Methods: Between November 2011 and August 2012, we randomized 107 eligible women who completed baseline assessments to either a 4-session HIV sexual risk reduction intervention (HIVSRR) alone (n = 50) or a 34-session HIVSRR plus a savings-led microfinance intervention (n = 57). At 3- and 6-month follow-up assessments, participants reported unprotected acts of vaginal intercourse with paying partners and number of paying partners with whom they engaged in sexual intercourse in the previous 90 days. Using Poisson and zero-inflated Poisson model regressions, we examined the effects of assignment to treatment versus control condition on outcomes.

Results: At 6-month follow-up, the HIVSRR plus microfinance participants reported significantly fewer paying sexual partners and were more likely to report zero unprotected vaginal sex acts with paying sexual partners.

Conclusions: Findings advance the HIV prevention repertoire for women, demonstrating that risk reduction may be achieved through a structural intervention that relies on asset building, including savings, and alternatives to income from sex work.

Abstract access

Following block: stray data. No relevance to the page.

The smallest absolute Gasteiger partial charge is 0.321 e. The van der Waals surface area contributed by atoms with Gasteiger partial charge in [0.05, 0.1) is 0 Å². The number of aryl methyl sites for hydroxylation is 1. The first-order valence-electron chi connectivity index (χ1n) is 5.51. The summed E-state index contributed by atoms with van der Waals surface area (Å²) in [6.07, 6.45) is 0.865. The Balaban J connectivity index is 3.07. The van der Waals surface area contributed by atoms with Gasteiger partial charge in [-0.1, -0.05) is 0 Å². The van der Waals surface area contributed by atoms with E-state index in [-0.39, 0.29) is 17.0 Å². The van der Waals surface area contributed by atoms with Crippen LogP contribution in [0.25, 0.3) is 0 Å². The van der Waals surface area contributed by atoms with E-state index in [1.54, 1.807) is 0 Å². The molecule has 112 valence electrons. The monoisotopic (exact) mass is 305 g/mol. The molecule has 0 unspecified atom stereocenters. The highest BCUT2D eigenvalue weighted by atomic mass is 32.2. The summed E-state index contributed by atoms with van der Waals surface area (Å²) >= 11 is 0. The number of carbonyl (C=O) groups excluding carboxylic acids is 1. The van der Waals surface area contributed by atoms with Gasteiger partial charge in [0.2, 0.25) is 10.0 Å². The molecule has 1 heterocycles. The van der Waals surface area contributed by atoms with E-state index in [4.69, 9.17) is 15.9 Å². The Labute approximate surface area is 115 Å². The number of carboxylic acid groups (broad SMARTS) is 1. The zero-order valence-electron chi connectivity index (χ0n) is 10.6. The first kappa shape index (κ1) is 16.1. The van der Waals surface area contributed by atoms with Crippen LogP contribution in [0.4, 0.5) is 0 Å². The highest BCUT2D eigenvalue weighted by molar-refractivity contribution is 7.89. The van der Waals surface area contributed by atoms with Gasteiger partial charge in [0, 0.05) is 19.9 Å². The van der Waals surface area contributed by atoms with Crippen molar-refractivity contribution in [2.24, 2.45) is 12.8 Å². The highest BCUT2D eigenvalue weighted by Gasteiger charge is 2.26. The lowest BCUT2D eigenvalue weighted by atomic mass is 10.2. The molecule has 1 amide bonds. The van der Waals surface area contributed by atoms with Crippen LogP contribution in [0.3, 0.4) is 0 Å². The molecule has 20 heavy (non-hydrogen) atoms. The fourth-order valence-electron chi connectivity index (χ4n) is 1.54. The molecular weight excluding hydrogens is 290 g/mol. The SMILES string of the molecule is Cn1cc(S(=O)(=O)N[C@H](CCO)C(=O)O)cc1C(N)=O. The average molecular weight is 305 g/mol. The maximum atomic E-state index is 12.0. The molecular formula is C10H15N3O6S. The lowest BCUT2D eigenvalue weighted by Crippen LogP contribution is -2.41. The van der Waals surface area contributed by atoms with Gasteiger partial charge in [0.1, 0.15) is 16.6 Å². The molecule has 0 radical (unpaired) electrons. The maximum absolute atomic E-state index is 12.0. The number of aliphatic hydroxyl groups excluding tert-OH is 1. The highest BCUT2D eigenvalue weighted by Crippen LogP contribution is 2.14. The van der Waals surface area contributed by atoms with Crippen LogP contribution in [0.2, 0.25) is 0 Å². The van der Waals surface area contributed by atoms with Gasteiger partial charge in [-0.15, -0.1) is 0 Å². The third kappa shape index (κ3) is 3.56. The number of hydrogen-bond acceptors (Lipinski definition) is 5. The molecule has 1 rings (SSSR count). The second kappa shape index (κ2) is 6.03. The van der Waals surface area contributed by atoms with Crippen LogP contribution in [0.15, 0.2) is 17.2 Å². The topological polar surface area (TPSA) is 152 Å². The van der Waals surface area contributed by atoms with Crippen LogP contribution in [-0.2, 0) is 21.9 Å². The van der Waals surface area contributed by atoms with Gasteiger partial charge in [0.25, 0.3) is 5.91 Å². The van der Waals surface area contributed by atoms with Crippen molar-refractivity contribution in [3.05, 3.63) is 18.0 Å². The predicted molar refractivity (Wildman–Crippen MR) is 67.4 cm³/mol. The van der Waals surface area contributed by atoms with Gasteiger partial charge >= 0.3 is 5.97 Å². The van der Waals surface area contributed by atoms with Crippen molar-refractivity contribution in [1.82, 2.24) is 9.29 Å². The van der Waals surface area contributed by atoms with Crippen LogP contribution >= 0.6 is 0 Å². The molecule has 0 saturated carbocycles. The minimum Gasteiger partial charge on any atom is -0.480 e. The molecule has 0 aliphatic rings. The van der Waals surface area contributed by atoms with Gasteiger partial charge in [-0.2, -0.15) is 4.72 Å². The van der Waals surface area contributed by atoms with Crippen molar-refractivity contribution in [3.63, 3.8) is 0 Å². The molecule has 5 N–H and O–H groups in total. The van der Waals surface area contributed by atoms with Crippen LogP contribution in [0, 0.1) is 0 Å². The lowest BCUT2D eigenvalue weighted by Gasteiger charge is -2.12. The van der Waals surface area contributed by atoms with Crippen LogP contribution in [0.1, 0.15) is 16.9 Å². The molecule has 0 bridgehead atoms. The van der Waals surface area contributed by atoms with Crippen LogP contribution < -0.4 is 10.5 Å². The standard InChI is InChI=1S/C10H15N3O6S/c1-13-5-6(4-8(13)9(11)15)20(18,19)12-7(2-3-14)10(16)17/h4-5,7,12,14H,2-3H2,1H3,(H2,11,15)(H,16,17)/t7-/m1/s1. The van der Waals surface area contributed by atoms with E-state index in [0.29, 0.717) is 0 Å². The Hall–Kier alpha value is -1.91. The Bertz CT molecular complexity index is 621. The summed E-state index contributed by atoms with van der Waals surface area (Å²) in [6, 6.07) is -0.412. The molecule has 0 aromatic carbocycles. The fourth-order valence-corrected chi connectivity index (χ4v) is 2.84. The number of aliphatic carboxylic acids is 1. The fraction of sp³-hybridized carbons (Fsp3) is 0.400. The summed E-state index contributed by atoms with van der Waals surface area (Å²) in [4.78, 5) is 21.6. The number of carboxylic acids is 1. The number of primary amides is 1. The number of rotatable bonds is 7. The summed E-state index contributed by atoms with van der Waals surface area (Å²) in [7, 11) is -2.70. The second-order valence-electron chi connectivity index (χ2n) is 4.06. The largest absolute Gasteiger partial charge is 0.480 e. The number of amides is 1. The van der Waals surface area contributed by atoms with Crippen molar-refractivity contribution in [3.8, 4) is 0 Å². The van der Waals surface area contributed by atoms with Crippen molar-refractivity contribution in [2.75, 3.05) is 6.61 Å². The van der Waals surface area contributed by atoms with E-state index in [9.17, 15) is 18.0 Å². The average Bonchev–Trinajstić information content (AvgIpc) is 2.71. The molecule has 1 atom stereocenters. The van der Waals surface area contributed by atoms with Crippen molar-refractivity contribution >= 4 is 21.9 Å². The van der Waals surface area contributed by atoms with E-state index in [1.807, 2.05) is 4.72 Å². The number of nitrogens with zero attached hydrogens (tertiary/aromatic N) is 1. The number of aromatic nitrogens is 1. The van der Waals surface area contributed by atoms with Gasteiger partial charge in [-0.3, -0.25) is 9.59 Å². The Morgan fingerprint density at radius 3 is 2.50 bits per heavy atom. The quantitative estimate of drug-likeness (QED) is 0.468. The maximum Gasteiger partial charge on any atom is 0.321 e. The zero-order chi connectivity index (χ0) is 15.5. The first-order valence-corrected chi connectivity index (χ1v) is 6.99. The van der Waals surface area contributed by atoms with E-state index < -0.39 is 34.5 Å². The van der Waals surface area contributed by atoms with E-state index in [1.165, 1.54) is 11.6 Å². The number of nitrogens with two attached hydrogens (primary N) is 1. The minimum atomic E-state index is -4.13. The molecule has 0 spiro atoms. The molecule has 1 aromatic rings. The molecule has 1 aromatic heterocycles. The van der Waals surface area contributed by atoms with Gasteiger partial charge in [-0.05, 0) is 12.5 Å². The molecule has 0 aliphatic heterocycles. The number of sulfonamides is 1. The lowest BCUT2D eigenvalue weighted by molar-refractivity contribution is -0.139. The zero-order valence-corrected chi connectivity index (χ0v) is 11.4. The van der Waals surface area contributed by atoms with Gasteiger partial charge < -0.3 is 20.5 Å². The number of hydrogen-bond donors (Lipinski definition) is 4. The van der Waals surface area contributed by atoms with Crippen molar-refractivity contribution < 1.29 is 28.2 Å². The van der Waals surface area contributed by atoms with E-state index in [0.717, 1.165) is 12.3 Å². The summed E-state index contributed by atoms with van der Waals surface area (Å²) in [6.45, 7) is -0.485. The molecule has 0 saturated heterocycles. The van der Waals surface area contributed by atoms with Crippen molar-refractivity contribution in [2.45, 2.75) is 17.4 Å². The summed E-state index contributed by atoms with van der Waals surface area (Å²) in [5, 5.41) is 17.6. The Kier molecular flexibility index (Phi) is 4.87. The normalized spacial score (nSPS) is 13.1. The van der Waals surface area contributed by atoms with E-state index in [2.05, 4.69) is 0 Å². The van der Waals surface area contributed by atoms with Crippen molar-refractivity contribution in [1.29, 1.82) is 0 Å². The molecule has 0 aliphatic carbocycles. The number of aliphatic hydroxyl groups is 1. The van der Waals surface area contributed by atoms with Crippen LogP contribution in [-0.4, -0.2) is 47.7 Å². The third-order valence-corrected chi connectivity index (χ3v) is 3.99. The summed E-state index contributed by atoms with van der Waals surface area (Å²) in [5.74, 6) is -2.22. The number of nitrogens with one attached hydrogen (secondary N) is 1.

Editor’s notes: This study on sexual risk among sex workers in Ulaanbaatar, Mongolia, contributes to evidence that economic empowerment reduces HIV risk. Mongolia has a low prevalence of HIV. But it is considered highly vulnerable to the spread of HIV. This suggests that such programmes should be implemented to prevent concentrated epidemics becoming generalised epidemics. The authors acknowledge that while microfinance might be economically empowering it may represent “saving down”, which can keep women in debt and in a cycle of poverty and a reliance on sex work. The trial tested whether increasing financial literacy, business development knowledge and skills and personal savings would lead to more significant reductions in sexual risk behaviours than a sexual risk reduction programme alone. Groups of sex workers were randomised to receive either a four session HIV sexual risk reduction programme (HIVSRR) or HIVSRR plus a savings-led microfinance programme. The HIVSRR alone involved the delivery of two sessions per week for two weeks and focused on skills to develop self-efficacy for risk reduction. The HIVSRR plus savings-led microfinance programme involved the four sessions on self-efficacy for risk reduction, followed by 12 financial literacy sessions three times a week and then 12 sessions of business development training three times a week. The activities were tested at three months and six months to explore the short time impact on sexual risk. The authors found that women who received the HIVSSRR plus savings-led microfinance programme reported greater reductions in number of paying sexual partners and fewer sexual partners at six months follow up. These women were also more likely to report no unprotected vaginal sex acts at six months follow up. This study is important in illustrating that as a structural programme, the provision of microfinance is more effective if women are provided with skills to manage finances and to save money instead of ending up in a cycle of debt repayment. This has important implications for other microfinance programmes, such as programmes to reduce gender-based violence.